FAQs About Post Traumatic Stress Disorder

Understanding Post Traumatic Stress Disorder Better

If you or someone you love suffers from post traumatic stress disorder (PTSD), you probably have a plethora of questions regarding the subject.  This is not uncommon, as it is extremely difficult for those who have not experienced the gut wrenching feelings that don’t just simply go away after a good night’s rest. Here are some of the more common questions and misconceptions regarding post traumatic stress disorder, hopefully you will better understand a difficult-to-understand disorder:

 What causes post traumatic stress disorder?

Post traumatic stress disorder, frequently referred to as PTSD, is a mental disorder that is brought on by experiencing a traumatic event.  Post traumatic stress disorder can occur in both children and adults, or can be the result of some form of trauma as a child that only comes to light later in life. The most common causes of post traumatic stress include rape, personal attack, witnessing an attack on someone else, combat wounds and war itself.

Do genetics play a role in who develops post traumatic stress disorder?

Yes, UCLA scientsts have shown a link between an individual’s  natural genetic code and the likelihood of developing post traumatic stress disorder. The genes TPH1 and TPH2 are genes that regulate and control the output of serotonin (a chemical that regulates our mood) into our bodies, specific variants of the two genes can leave people at a greater disposition to acquire mood or mental disorders, including PTSD. This explains why some people can come out of a catastrophic event and still have a smile on their face, while others just can’t cope with the event.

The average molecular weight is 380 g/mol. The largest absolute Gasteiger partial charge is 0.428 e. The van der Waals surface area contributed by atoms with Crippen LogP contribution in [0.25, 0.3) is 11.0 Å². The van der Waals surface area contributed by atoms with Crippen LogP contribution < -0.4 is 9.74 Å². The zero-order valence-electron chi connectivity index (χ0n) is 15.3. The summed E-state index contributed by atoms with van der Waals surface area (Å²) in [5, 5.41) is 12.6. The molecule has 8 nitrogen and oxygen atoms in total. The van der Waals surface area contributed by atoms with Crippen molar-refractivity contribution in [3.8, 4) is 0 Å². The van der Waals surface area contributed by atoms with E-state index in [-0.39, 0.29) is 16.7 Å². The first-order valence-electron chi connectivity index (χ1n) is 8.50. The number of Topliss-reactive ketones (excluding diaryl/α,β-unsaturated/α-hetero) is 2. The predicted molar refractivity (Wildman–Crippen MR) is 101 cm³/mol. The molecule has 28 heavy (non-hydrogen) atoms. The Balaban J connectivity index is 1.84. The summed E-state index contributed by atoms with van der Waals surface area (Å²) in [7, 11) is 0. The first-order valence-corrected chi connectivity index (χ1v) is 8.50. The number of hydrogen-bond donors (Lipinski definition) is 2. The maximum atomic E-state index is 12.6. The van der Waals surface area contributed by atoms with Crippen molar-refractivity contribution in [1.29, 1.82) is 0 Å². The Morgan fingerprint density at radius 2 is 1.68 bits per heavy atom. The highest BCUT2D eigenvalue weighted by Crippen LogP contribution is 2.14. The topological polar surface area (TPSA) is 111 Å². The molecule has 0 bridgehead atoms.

What are some warning signs that you or someone you love might have PTSD?

Some signs that you or someone close to you has developed post traumatic stress disorder may include changes in mood and thought processes, as well as a seemingly sudden inability to cope with stressful situations, therefore blowing things out of proportion.  After the traumatic experience has passed, people with post traumatic stress disorder still continue to re-live the incident.  A person may become angry and violent for no reason, or completely disconnect themselves from their normal life and habits.  If you or someone you know is experiencing any or all of these symptoms, it is probably time to talk to a professional and discuss the possibility of PTSD.

 What treatments are there available for those suffering with PTSD?

While there is no tried and true cure for post traumatic stress disorder, there are great treatment plans that can help aid in getting back to living a normal life.  Because of the chemical reactions in the brain and body when someone is experiencing post traumatic stress or depression, antidepressants are often used in treating PTSD.  Talk therapy is another great way to help move beyond the fear, anger and pain and put the traumatic experiences in the past.  With the help of a good doctor and support from friends and family, almost all PTSD sufferers will regain a life that they can live, happily.

Psychology Today on PTSD


Genetics and PTSD


Treatment Plan Options

1 Comment

  1. I was diagnosed with PTSD while I was at the coabmt stress clinic in F.O.B. Anaconda (Iraq). They sent me home and told me that I can rejoin in 2 years. Now that I have made it home they conveniently lost all records of diagnosing me with PTSD or prescribing me with Seraquil for sleep. The sleep problems still come and go from time to time. I just want help getting my records so that I can get my medical privileges back. I’m just looking for help figuring this problem out. Thank you!

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